Search strategy, inclusion and exclusion criteria

The meta-analysis was performed according to the Preferred Reporting Items for Systematic Reviews and Meta-Analyses (PRISMA) statement. PubMed and EMBASE were searched for studies that investigated the relationship between Ca-125 levels and AF using the following terms: (‘Ca-125’ and ‘atrial fibrillation’). The search period was from the beginning of the databases to 1 July 2017, with no language restrictions. The following inclusion criteria were applied: (1) the design was a case–control, prospective or retrospective cohort study in humans; (2) Ca-125 values were provided and related to AF endpoints.

The quality assessment of these studies included in our meta-analysis was performed using the Newcastle-Ottawa Quality Assessment Scale (NOS). The point score system evaluated the categories of study participant selection, comparability of the results and quality of the outcomes. The following characteristics were assessed: (A) representativeness of the exposed cohort; (B) selection of the non-exposed cohort; (C) ascertainment of exposure; (D) demonstration that outcome of interest was not present at the start of study; (E) comparability of cohorts on the basis of the design or analysis; (F) assessment of outcomes; (G) follow-up period sufficiently long for outcomes to occur; and (H) adequacy of follow-up of cohorts. This scale varied from zero to nine stars, which indicated that studies were graded as poor quality if they met <5 criteria, fair if they met 5–7 criteria, and good if they met >8 criteria. The details of the NOS quality assessment are shown in online supplementary tables 1 and 2.

Data extraction and statistical analysis

Data from the different studies were entered in prespecified spreadsheet in Microsoft Excel. All publications identified were assessed for compliance with the inclusion criteria. In this meta-analysis, the extracted data elements consisted of: (1) publication details: surname of first author, publication year; (2) study design; (3) follow-up duration; (4) the quality score; and (5) the characteristics of the population including sample size, gender, age and cut-off point for Ca-125 levels. This systematic review was conducted in accordance with PRISMA statement.6 Two reviewers (AC and GT) independently reviewed each included study and disagreements were resolved by adjudication with input from a third reviewer (TL).

Mean differences in Ca-125 levels between patients with and without AF were extracted from each study and subsequently pooled in our meta-analysis. For the relationship between Ca-125 and AF, multivariate adjusted HRs or ORs and their 95% CIs were extracted from each study. When values from multivariate analysis were not available, those from univariate analysis were used. When the latter were not provided, raw data were used to calculate unadjusted HR where possible. ORs were converted to HRs using the formula HR=OR/(1−baseline risk+(baseline risk×OR)). Heterogeneity across studies was determined using Cochran’s Q value, which is the weighted sum of squared differences between individual study effects and the pooled effect across studies, and the I2 statistic from the standard χ2 test, which describes the percentage of the variability in the effect estimates resulting from heterogeneity. I2>50% was considered to reflect significant statistical heterogeneity. The random effects model using the inverse variance heterogeneity method was used when I2>50%, otherwise the fixed effects model was used. To locate the origin of the heterogeneity, sensitivity analysis excluding one study at a time, and subgroup analyses based on different disease conditions and Ca-125 cut-offs were performed. Funnel plots showing SEs or precision against the logarithms of the OR were constructed. Begg and Mazumdar rank correlation test and Egger’s test were used to determine publication bias.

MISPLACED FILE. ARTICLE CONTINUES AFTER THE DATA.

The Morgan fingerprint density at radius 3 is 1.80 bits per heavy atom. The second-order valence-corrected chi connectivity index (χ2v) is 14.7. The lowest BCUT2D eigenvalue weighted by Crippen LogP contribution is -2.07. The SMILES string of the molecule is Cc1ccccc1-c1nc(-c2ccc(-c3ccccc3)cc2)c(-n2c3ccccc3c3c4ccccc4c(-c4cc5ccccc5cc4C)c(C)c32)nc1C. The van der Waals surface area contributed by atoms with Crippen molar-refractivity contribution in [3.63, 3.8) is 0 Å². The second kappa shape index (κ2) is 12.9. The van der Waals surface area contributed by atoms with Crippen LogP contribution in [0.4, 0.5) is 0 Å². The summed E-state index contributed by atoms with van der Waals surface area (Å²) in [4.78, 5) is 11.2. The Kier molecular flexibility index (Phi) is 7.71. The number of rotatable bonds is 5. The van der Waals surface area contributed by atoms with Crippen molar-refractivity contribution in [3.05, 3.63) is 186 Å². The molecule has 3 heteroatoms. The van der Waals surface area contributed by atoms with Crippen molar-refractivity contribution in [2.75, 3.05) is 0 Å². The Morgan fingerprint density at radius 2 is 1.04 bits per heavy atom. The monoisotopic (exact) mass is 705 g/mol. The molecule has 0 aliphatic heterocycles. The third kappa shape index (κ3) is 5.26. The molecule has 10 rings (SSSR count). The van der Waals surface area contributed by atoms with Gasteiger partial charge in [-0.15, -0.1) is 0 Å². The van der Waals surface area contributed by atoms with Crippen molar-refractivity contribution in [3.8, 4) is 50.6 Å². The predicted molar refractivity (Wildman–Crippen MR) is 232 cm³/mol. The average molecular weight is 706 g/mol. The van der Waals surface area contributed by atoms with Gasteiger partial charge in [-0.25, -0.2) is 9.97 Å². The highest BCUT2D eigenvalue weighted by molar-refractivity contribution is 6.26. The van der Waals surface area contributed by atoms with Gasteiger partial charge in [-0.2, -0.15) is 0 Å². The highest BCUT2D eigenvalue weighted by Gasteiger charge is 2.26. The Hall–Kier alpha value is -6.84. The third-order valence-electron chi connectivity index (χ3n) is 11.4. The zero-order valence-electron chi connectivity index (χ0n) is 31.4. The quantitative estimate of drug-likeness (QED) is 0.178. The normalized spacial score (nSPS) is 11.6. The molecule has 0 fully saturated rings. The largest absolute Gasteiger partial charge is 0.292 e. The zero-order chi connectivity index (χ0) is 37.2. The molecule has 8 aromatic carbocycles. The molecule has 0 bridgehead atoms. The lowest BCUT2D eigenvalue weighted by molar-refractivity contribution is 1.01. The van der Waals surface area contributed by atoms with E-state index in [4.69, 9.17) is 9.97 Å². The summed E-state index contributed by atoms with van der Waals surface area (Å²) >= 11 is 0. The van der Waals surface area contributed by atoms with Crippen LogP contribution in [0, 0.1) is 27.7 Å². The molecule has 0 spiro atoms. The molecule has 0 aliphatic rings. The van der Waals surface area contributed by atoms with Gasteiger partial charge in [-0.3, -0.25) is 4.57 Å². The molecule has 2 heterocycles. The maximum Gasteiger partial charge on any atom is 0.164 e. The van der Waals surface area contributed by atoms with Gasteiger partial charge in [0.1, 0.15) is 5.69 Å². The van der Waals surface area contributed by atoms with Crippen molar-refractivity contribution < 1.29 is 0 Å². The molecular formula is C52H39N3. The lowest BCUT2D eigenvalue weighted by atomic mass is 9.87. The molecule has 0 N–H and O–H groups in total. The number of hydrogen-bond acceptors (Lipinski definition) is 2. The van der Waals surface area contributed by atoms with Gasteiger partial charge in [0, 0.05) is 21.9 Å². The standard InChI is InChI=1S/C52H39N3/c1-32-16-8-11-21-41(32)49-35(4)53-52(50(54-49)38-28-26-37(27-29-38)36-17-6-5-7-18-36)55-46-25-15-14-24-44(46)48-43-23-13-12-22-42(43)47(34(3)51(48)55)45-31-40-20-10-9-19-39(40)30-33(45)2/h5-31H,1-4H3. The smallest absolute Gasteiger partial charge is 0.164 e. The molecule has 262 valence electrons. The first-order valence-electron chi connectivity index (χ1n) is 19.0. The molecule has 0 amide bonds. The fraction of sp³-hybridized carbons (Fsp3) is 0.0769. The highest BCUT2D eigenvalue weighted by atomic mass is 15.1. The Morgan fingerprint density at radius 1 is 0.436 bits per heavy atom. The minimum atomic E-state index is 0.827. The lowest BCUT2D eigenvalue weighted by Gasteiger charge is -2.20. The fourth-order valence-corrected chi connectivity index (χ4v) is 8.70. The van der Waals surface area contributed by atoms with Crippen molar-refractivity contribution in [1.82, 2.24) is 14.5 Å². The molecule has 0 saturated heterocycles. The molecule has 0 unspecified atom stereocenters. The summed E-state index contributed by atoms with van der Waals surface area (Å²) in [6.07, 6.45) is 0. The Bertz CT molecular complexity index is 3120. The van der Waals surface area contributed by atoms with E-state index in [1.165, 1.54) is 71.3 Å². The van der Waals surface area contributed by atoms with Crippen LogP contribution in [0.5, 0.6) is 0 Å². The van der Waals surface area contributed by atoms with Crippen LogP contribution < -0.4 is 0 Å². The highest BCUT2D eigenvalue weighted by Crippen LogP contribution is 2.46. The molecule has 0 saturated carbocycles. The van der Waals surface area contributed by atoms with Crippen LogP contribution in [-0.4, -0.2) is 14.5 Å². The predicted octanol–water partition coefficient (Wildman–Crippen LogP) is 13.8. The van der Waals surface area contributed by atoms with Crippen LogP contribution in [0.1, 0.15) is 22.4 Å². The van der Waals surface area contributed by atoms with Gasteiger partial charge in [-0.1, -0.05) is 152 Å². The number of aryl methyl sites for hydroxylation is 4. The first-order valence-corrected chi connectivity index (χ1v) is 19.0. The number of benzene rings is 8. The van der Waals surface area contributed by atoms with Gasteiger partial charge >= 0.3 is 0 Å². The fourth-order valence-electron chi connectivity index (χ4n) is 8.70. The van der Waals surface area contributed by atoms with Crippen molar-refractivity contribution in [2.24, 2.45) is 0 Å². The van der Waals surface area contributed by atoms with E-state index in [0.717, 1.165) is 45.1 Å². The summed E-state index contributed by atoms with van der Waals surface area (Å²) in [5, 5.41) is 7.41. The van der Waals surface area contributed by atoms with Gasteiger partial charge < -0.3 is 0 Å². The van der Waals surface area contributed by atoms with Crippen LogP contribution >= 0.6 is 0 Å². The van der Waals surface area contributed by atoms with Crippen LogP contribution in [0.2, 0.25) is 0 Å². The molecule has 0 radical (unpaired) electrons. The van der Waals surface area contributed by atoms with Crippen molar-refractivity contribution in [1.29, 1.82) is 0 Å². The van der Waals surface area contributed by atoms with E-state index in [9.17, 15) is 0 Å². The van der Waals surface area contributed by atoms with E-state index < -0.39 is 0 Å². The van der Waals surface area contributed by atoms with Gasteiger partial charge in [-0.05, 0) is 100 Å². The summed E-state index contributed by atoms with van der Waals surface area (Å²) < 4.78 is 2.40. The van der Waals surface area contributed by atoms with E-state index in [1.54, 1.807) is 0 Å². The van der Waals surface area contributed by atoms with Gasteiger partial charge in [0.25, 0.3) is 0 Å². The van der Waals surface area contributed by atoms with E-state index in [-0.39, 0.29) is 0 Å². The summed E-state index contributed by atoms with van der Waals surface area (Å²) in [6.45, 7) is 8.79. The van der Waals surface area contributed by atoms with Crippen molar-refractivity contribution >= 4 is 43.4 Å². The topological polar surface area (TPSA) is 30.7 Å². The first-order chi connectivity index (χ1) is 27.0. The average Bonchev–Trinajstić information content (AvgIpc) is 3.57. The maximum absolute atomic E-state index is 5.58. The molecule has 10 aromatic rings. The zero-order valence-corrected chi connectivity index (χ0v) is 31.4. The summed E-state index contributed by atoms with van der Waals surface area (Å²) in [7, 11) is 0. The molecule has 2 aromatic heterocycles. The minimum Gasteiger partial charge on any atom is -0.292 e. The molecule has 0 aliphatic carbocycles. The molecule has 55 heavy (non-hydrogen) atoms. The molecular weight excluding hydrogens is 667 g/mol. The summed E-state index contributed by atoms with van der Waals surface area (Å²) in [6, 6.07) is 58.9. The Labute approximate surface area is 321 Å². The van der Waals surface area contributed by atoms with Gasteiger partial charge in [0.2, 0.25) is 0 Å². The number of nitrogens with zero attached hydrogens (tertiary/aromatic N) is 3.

A flow diagram detailing the above search terms with inclusion and exclusion criteria is depicted in figure 1. A total of 9 and 30 entries were retrieved from PubMed and EMBASE, respectively. Comparing with the entries extracted from PubMed search, 12 duplicate entries from the EMBASE search were found and removed. This yielded 27 publications and further assessment demonstrated that 10 studies met the inclusion criteria.7–16

Figure 1

Flow chart of the database search and study selection process. Ca-125, cancer antigen-125.

Ca-125 levels for patients in AF and those in sinus rhythm were examined in the following contexts: HF in five studies, patients with cardiac symptoms in one study, medical inpatients who did not have HF, inflammatory or malignant conditions in three studies and postmenopausal women in one study. The baseline characteristics of these studies are listed in table 1. Five were prospective studies and five were retrospective studies. The mean follow-up duration was 32±34 months. A total of 3858 subjects were included (mean: 386; range from 58 to 2642). The mean age was 71 years old (21% male). The mean cut-off point for Ca-125 was 42.5±31.4 U/mL.

Table 1

Characteristics of the 10 studies included in this meta-analysis

Ca-125 levels in AF versus sinus rhythm

Nine studies compared Ca-125 levels between patients with AF and those in sinus rhythm. Of these, seven reported significant elevations in this marker with AF, whereas two reported no difference when compared with controls (figure 2). The pooled mean difference was 16 U/mL (95% CI 2 to 20 U/mL, P<0.05). I2 took a value of 98%, indicating the presence of significant heterogeneity. Funnel plots are shown in online supplementary figures 1 and 2. Begg and Mazumdar rank correlation suggested no significant publication bias (Kendal’s tau value −0.13, P>0.05). Egger’s test demonstrated no significant asymmetry (intercept 1.5, t-value 0.5; P>0.05). Sensitivity analysis excluding one study at a time did not significantly affect the pooled estimate (online supplementary figure 3).